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The sound of silence on the flight deck

Posted 21 June 2018 · Add Comment

Airline pilots can at last benefit from a technology that has changed the world for passengers and general aviation pilots around the world. Alan Peaford travelled to Boston, USA, to visit the Bose Corporation and hear about the company’s latest revolutionary development.

When the music-loving Dr Amar Bose boarded his Swiss Air flight to Boston in 1978, he was full of excited anticipation. The airline was featuring headsets for the first time to allow passengers to listen to music during the long transatlantic flight.
That excitement didn’t last very long. After realising he couldn’t hear the music above the noise of the engines and turning up the volume simply distorted the sound, the MIT professor threw the plastic tubes off and took out his notebook.
By the end of the remaining seven hours of the flight, Bose had written out the equations that would develop the noise-cancelling technology that would revolutionise the passenger experience.
It took six years before a working prototype was developed, coinciding with a lot of interest in another aviation pioneering moment as pilots Dick Rutan and Jeana Yeager were preparing for their mission to become the first people to circumnavigate the world, non-stop, without refuelling. The pair were advised they could lose 30% of their hearing during the mission.
Dr Bose demonstrated his new headset to the pair, who described the invention as “mission critical”. The record-breaking Voyager flight resulted in no hearing loss.
While Dr Bose and his now successful Bose Corporation turned their focus to bringing the active noise-cancelling technology to market for passengers, the commercial aviators were left behind.
But not any more.
At a series of major aviation events during April, from Sun and Sands in Florida, Aircraft Interiors Expo in Hamburg, Aviation Africa in Cairo, and Aero Friedrichshafen in Germany, Bose unveiled its new active noise-cancelling headset for the flight deck, the Bose ProFlight Aviation Headset.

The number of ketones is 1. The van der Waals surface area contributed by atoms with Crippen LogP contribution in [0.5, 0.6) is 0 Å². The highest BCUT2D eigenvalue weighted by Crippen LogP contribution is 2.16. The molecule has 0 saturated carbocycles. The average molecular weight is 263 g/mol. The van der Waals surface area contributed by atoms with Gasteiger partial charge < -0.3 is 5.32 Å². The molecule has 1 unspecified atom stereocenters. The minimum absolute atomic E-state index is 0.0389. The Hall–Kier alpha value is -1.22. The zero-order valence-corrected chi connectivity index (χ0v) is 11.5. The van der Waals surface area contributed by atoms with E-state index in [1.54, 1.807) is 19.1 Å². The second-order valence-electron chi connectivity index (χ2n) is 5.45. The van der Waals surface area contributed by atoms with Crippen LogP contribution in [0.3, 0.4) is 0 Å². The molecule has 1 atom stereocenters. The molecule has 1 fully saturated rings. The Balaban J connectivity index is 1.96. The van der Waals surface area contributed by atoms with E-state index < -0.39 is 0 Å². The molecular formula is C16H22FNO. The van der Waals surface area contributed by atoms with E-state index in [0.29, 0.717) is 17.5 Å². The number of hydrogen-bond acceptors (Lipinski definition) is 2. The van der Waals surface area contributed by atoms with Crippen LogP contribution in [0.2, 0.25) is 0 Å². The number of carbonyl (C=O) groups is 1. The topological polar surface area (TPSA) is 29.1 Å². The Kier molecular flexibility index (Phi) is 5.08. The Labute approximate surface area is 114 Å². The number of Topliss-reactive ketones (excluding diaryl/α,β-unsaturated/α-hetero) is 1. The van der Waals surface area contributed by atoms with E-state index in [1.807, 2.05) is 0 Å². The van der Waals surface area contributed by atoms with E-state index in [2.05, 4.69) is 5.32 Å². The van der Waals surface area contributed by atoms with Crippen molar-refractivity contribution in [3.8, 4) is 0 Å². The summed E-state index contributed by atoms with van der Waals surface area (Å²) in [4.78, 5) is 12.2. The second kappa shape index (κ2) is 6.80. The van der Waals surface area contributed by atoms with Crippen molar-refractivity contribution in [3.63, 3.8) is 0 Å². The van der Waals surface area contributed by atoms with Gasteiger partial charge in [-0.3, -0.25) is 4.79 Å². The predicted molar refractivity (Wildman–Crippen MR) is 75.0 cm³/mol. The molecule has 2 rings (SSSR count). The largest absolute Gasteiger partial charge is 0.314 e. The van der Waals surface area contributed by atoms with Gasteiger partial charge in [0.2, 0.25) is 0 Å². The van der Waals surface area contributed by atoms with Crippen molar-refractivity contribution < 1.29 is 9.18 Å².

Designed for the professional pilot in business and commercial aircraft, the ProFlight is the industry’s smallest, quietest, and – having tested it myself at Bose’s Massachusetts headquarters – most comfortable active noise-cancelling communication headset.
It is packed with new technology, featuring more than 30 US design and utility patents, and features a lightweight and comfortable in-ear configuration, three user-selectable levels of active noise cancellation, and a tap control for a talk through communication function that allows pilots to hear anyone on the flight deck who is not connected to the intercom – without removing the headset or an earpiece.
It is Federal Aviation Administration (FAA) TSO C139a and European Aviation Safety Agency (EASA) E/TSO C139a certified – a requirement that is increasingly important for many airlines and corporate flight departments.
“We’ve spent more than 30 years researching and developing active noise-cancelling technology,” said Matt Ruwe, senior product manager, Bose aviation and military headsets. “This is the culmination of that experience and knowledge, and provides a real solution to many of the challenges pilots of crewed and turbine-powered aircraft face.”
The ProFlight is designed for the lower noise environment. It caters for the unique needs of pilots of airline and top-end business jets.
The company’s best-selling A20 headsets already dominate the market for general aviation and turboprop pilots and the new ProFlight takes it a stage further.
“As a company, we are obsessive about bettering what has been done before,” said Tim Leland, head of brand and product marketing. “We recognised the big differences on the airline flight deck and that the pilot needed to control the level of noise reduction. We wanted to develop it so the pilot doesn’t have to take off the headset during flight, to make it that comfortable.”
Using ideas from the Bose well-being range, the lightweight in-ear silicone tip rests in the upper ridge of the ear for more comfort, and the technology allows the pilot to just flick his ear to turn any noise reduction off. It also features Bluetooth and has a 48-hour battery life.
Bose is talking to airlines across the Middle East and Africa about fleet deals for the headset, which becomes available for retail sale during the first week of May at an expected price of a little less than $1,000.
“There is interest already,” said Patrick Schutterop, business manager, EMEA and India, “Reducing fatigue and improving communication is important to the airlines.”
 

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